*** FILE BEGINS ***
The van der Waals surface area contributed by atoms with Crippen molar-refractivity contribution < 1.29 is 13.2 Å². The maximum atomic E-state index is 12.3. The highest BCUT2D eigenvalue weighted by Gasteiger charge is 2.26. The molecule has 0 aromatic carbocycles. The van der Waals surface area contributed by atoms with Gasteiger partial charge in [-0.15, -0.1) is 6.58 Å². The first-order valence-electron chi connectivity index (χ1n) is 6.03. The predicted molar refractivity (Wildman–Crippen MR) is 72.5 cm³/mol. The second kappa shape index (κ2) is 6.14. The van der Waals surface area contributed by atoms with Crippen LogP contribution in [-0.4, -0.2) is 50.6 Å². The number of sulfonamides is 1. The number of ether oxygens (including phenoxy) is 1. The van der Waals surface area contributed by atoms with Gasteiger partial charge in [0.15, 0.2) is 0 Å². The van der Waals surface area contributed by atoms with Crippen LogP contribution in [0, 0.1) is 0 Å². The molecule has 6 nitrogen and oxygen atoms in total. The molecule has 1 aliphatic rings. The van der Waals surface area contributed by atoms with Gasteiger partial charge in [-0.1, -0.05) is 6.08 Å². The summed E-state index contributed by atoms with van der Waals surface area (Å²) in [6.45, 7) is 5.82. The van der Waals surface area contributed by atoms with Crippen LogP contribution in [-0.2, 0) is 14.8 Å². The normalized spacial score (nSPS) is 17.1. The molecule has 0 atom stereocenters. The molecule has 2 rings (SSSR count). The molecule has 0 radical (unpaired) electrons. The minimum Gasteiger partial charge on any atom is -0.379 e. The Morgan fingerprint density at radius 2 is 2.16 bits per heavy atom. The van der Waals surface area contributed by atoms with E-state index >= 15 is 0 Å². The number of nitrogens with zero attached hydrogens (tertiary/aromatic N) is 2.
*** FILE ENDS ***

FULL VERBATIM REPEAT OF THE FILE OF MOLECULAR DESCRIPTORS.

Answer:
The van der Waals surface area contributed by atoms with Crippen molar-refractivity contribution < 1.29 is 13.2 Å². The maximum atomic E-state index is 12.3. The highest BCUT2D eigenvalue weighted by Gasteiger charge is 2.26. The molecule has 0 aromatic carbocycles. The van der Waals surface area contributed by atoms with Gasteiger partial charge in [-0.15, -0.1) is 6.58 Å². The first-order valence-electron chi connectivity index (χ1n) is 6.03. The predicted molar refractivity (Wildman–Crippen MR) is 72.5 cm³/mol. The second kappa shape index (κ2) is 6.14. The van der Waals surface area contributed by atoms with Crippen LogP contribution in [-0.4, -0.2) is 50.6 Å². The number of sulfonamides is 1. The number of ether oxygens (including phenoxy) is 1. The van der Waals surface area contributed by atoms with Gasteiger partial charge in [0.15, 0.2) is 0 Å². The van der Waals surface area contributed by atoms with Crippen LogP contribution in [0, 0.1) is 0 Å². The molecule has 6 nitrogen and oxygen atoms in total. The molecule has 1 aliphatic rings. The van der Waals surface area contributed by atoms with Gasteiger partial charge in [-0.1, -0.05) is 6.08 Å². The summed E-state index contributed by atoms with van der Waals surface area (Å²) in [6.45, 7) is 5.82. The van der Waals surface area contributed by atoms with Crippen LogP contribution in [-0.2, 0) is 14.8 Å². The normalized spacial score (nSPS) is 17.1. The molecule has 0 atom stereocenters. The molecule has 2 rings (SSSR count). The molecule has 0 radical (unpaired) electrons. The minimum Gasteiger partial charge on any atom is -0.379 e. The Morgan fingerprint density at radius 2 is 2.16 bits per heavy atom. The van der Waals surface area contributed by atoms with E-state index >= 15 is 0 Å². The number of nitrogens with zero attached hydrogens (tertiary/aromatic N) is 2.